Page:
Dedman College, SMU Physics Department host Great American Solar Eclipse 2017 viewing
Thousands of students, faculty and townspeople showed up to campus Monday, Aug. 21 to observe the Great American Solar Eclipse at a viewing hosted by Dedman College of Humanities and Sciences and the SMU Department of Physics.
The festive event coincided with the kick-off of SMU’s Fall Semester and included Solar Eclipse Cookies served while viewing the rare astronomical phenomenon.
The eclipse reached its peak at 1:09 p.m. in Dallas at more than 75% of totality.
“What a great first day of the semester and terrific event to bring everyone together with the help of Dedman College scientists,” said Dedman Dean Thomas DiPiero. “And the eclipse cookies weren’t bad, either.”
Physics faculty provided indirect methods for observing the eclipse, including a telescope with a viewing cone on the steps of historic Dallas Hall, a projection of the eclipse onto a screen into Dallas Hall, and a variety of homemade hand-held devices.
Outside on the steps of Dallas Hall, Associate Professor Stephen Sekula manned his home-built viewing tunnel attached to a telescope for people to indirectly view the eclipse.
“I was overwhelmed by the incredible response of the students, faculty and community,” Sekula said. “The people who flocked to Dallas Hall were energized and engaged. It moved me that they were so interested in — and, in some cases, had their perspective on the universe altered by — a partial eclipse of the sun by the moon.”
A team of Physics Department faculty assembled components to use a mirror to project the eclipse from a telescope on the steps of Dallas Hall into the rotunda onto a screen hanging from the second-floor balcony.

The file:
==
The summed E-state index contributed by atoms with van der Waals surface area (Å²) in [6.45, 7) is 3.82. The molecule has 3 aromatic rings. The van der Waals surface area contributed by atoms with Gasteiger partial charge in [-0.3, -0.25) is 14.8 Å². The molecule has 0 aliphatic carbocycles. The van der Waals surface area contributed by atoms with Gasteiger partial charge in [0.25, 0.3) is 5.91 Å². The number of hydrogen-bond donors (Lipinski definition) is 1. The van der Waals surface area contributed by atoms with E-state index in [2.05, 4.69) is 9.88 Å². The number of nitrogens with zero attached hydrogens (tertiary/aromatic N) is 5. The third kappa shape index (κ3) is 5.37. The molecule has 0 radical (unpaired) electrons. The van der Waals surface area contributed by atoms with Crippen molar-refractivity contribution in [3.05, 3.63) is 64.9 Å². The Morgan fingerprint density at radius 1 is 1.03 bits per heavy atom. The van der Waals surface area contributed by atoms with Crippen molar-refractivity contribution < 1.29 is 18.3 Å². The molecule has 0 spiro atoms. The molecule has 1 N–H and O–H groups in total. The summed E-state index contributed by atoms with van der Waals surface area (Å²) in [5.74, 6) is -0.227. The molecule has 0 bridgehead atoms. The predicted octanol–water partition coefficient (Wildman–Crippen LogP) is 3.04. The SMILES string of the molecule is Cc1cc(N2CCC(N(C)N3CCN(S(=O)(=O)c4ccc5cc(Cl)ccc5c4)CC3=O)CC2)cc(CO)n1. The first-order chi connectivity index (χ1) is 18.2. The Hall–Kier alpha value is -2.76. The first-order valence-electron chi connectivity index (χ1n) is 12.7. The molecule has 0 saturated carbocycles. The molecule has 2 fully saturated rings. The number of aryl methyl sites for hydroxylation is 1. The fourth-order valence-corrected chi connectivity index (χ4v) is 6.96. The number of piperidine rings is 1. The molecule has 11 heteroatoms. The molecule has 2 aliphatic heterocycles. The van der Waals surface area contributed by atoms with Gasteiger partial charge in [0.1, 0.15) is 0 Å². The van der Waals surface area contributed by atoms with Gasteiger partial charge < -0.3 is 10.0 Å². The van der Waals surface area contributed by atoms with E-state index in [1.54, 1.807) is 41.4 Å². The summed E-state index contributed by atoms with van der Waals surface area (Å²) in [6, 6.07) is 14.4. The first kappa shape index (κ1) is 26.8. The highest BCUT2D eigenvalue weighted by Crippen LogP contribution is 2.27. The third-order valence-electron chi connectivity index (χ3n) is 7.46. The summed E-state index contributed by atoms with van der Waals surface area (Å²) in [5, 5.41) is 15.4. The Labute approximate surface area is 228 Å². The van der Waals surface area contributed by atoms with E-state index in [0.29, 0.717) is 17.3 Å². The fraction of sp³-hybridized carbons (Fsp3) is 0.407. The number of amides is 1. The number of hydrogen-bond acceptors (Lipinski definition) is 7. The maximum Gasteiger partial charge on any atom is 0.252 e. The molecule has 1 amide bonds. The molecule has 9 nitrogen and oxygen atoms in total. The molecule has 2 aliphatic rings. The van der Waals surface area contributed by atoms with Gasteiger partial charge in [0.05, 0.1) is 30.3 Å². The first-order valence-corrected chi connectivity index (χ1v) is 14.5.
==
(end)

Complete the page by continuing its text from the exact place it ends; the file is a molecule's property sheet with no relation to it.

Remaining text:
Adjunct Professor John Cotton built the mount for the mirror — with a spare, just in case — and Professor and Department Chairman Ryszard Stroynowski and Sekula arranged the tripod setup and tested the equipment.
Stroynowski also projected an illustration of the Earth, the moon and the sun onto the wall of the rotunda to help people visualize movement and location of those cosmic bodies during the solar eclipse.
Professor Fred Olness handed out cardboard projectors and showed people how to use them to indirectly view the eclipse.
“The turn-out was fantastic,” Olness said. “Many families with children participated, and we distributed cardboard with pinholes so they could project the eclipse onto the sidewalk. It was rewarding that they were enthused by the science.”
Stroynowski, Sekula and others at the viewing event were interviewed by CBS 11 TV journalist Robert Flagg.
“The experience of bringing faculty, students and even some out-of-campus community members together by sharing goggles, cameras, and now pictures of one of the great natural events, was extremely gratifying,” Vasquez said.
Sekula said the enthusiastic response from the public is driving plans to prepare for the next event of this kind.
“I’m really excited to share with SMU and Dallas in a total eclipse of the sun on April 8, 2024,” he said.